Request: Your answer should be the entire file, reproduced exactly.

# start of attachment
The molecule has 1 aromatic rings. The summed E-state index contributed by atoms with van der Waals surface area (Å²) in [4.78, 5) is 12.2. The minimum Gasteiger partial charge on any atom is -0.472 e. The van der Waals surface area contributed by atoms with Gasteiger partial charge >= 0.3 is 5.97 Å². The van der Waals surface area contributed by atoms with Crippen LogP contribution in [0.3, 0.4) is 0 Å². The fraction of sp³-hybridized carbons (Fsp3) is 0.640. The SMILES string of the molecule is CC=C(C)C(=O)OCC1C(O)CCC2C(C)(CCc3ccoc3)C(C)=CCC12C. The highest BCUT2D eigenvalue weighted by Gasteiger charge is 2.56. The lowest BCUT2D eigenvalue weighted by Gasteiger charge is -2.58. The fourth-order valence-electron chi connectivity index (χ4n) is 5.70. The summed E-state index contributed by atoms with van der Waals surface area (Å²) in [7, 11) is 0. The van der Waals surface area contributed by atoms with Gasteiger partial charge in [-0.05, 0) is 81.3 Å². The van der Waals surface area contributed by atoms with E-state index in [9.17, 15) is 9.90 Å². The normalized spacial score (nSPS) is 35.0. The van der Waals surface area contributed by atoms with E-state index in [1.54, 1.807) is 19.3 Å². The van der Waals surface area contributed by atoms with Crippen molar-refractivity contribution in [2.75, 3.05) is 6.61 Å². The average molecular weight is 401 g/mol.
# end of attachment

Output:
The molecule has 1 aromatic rings. The summed E-state index contributed by atoms with van der Waals surface area (Å²) in [4.78, 5) is 12.2. The minimum Gasteiger partial charge on any atom is -0.472 e. The van der Waals surface area contributed by atoms with Gasteiger partial charge >= 0.3 is 5.97 Å². The van der Waals surface area contributed by atoms with Crippen LogP contribution in [0.3, 0.4) is 0 Å². The fraction of sp³-hybridized carbons (Fsp3) is 0.640. The SMILES string of the molecule is CC=C(C)C(=O)OCC1C(O)CCC2C(C)(CCc3ccoc3)C(C)=CCC12C. The highest BCUT2D eigenvalue weighted by Gasteiger charge is 2.56. The lowest BCUT2D eigenvalue weighted by Gasteiger charge is -2.58. The fourth-order valence-electron chi connectivity index (χ4n) is 5.70. The summed E-state index contributed by atoms with van der Waals surface area (Å²) in [7, 11) is 0. The van der Waals surface area contributed by atoms with Gasteiger partial charge in [-0.05, 0) is 81.3 Å². The van der Waals surface area contributed by atoms with E-state index in [9.17, 15) is 9.90 Å². The normalized spacial score (nSPS) is 35.0. The van der Waals surface area contributed by atoms with E-state index in [1.54, 1.807) is 19.3 Å². The van der Waals surface area contributed by atoms with Crippen molar-refractivity contribution in [2.75, 3.05) is 6.61 Å². The average molecular weight is 401 g/mol.